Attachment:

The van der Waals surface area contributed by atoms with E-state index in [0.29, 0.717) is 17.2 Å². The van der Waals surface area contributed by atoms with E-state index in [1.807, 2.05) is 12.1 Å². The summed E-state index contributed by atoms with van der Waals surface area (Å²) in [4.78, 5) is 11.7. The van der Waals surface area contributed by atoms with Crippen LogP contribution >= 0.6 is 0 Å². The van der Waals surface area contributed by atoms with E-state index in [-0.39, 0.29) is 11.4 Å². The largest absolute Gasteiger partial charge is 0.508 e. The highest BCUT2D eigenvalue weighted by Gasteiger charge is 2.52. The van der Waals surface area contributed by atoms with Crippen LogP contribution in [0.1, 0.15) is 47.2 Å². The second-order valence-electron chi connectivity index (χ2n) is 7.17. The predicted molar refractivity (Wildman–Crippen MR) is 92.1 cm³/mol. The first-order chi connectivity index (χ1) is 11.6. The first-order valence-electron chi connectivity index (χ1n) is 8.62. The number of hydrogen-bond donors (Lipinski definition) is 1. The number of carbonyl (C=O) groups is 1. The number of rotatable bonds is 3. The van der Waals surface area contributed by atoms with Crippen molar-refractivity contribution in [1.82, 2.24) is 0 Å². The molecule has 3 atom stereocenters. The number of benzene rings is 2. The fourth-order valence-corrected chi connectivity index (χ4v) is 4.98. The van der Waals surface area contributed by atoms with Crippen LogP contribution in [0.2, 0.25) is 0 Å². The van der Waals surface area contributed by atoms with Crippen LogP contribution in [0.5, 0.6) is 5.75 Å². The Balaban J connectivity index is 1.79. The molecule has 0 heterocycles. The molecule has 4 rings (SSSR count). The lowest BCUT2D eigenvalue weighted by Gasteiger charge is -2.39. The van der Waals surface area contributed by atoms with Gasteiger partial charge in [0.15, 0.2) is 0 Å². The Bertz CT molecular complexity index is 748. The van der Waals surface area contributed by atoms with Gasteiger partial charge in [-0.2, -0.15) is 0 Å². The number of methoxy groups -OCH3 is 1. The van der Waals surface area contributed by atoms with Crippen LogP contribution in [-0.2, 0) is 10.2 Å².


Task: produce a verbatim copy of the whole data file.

The van der Waals surface area contributed by atoms with E-state index in [0.29, 0.717) is 17.2 Å². The van der Waals surface area contributed by atoms with E-state index in [1.807, 2.05) is 12.1 Å². The summed E-state index contributed by atoms with van der Waals surface area (Å²) in [4.78, 5) is 11.7. The van der Waals surface area contributed by atoms with Crippen LogP contribution >= 0.6 is 0 Å². The van der Waals surface area contributed by atoms with E-state index in [-0.39, 0.29) is 11.4 Å². The largest absolute Gasteiger partial charge is 0.508 e. The highest BCUT2D eigenvalue weighted by Gasteiger charge is 2.52. The van der Waals surface area contributed by atoms with Crippen LogP contribution in [0.1, 0.15) is 47.2 Å². The second-order valence-electron chi connectivity index (χ2n) is 7.17. The predicted molar refractivity (Wildman–Crippen MR) is 92.1 cm³/mol. The first-order chi connectivity index (χ1) is 11.6. The first-order valence-electron chi connectivity index (χ1n) is 8.62. The number of hydrogen-bond donors (Lipinski definition) is 1. The number of carbonyl (C=O) groups is 1. The number of rotatable bonds is 3. The van der Waals surface area contributed by atoms with Crippen molar-refractivity contribution in [1.82, 2.24) is 0 Å². The molecule has 3 atom stereocenters. The number of benzene rings is 2. The fourth-order valence-corrected chi connectivity index (χ4v) is 4.98. The van der Waals surface area contributed by atoms with Crippen LogP contribution in [0.2, 0.25) is 0 Å². The van der Waals surface area contributed by atoms with Crippen LogP contribution in [0.5, 0.6) is 5.75 Å². The Balaban J connectivity index is 1.79. The molecule has 0 heterocycles. The molecule has 4 rings (SSSR count). The lowest BCUT2D eigenvalue weighted by Gasteiger charge is -2.39. The van der Waals surface area contributed by atoms with Gasteiger partial charge in [0.15, 0.2) is 0 Å². The Bertz CT molecular complexity index is 748. The van der Waals surface area contributed by atoms with Gasteiger partial charge in [-0.2, -0.15) is 0 Å². The number of methoxy groups -OCH3 is 1. The van der Waals surface area contributed by atoms with Crippen LogP contribution in [-0.2, 0) is 10.2 Å².